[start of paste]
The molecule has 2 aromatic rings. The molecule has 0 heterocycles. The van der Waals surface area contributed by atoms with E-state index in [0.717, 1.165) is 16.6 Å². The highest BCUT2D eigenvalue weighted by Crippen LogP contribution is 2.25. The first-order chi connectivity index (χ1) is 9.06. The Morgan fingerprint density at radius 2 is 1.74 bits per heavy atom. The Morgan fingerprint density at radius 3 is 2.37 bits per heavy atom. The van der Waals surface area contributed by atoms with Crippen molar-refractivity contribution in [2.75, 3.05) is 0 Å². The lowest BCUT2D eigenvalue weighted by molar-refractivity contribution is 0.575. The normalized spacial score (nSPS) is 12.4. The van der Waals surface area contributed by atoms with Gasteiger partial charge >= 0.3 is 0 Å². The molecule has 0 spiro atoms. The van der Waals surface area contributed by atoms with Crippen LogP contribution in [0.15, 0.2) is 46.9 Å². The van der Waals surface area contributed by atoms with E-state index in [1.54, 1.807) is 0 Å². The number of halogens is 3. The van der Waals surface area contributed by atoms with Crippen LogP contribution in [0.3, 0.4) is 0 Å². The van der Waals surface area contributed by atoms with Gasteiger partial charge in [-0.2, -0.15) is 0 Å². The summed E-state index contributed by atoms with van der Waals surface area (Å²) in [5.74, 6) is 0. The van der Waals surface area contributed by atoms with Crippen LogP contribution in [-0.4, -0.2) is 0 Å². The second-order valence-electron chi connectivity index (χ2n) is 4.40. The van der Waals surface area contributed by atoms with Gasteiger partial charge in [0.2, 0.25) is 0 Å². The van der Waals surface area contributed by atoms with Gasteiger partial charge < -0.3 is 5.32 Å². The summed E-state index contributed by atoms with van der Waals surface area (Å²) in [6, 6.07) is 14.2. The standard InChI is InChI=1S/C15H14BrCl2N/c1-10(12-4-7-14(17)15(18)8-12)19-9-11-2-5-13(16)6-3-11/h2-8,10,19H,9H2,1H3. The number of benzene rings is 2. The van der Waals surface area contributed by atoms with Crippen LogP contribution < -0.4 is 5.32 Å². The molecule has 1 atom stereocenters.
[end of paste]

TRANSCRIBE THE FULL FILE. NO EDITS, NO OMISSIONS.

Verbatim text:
The molecule has 2 aromatic rings. The molecule has 0 heterocycles. The van der Waals surface area contributed by atoms with E-state index in [0.717, 1.165) is 16.6 Å². The highest BCUT2D eigenvalue weighted by Crippen LogP contribution is 2.25. The first-order chi connectivity index (χ1) is 9.06. The Morgan fingerprint density at radius 2 is 1.74 bits per heavy atom. The Morgan fingerprint density at radius 3 is 2.37 bits per heavy atom. The van der Waals surface area contributed by atoms with Crippen molar-refractivity contribution in [2.75, 3.05) is 0 Å². The lowest BCUT2D eigenvalue weighted by molar-refractivity contribution is 0.575. The normalized spacial score (nSPS) is 12.4. The van der Waals surface area contributed by atoms with Gasteiger partial charge >= 0.3 is 0 Å². The molecule has 0 spiro atoms. The van der Waals surface area contributed by atoms with Crippen LogP contribution in [0.15, 0.2) is 46.9 Å². The van der Waals surface area contributed by atoms with E-state index in [1.54, 1.807) is 0 Å². The number of halogens is 3. The van der Waals surface area contributed by atoms with Crippen LogP contribution in [0.3, 0.4) is 0 Å². The van der Waals surface area contributed by atoms with Gasteiger partial charge in [-0.2, -0.15) is 0 Å². The summed E-state index contributed by atoms with van der Waals surface area (Å²) in [5.74, 6) is 0. The van der Waals surface area contributed by atoms with Crippen LogP contribution in [-0.4, -0.2) is 0 Å². The second-order valence-electron chi connectivity index (χ2n) is 4.40. The van der Waals surface area contributed by atoms with Gasteiger partial charge in [0.2, 0.25) is 0 Å². The van der Waals surface area contributed by atoms with Gasteiger partial charge < -0.3 is 5.32 Å². The summed E-state index contributed by atoms with van der Waals surface area (Å²) in [6, 6.07) is 14.2. The standard InChI is InChI=1S/C15H14BrCl2N/c1-10(12-4-7-14(17)15(18)8-12)19-9-11-2-5-13(16)6-3-11/h2-8,10,19H,9H2,1H3. The number of benzene rings is 2. The van der Waals surface area contributed by atoms with Crippen LogP contribution < -0.4 is 5.32 Å². The molecule has 1 atom stereocenters.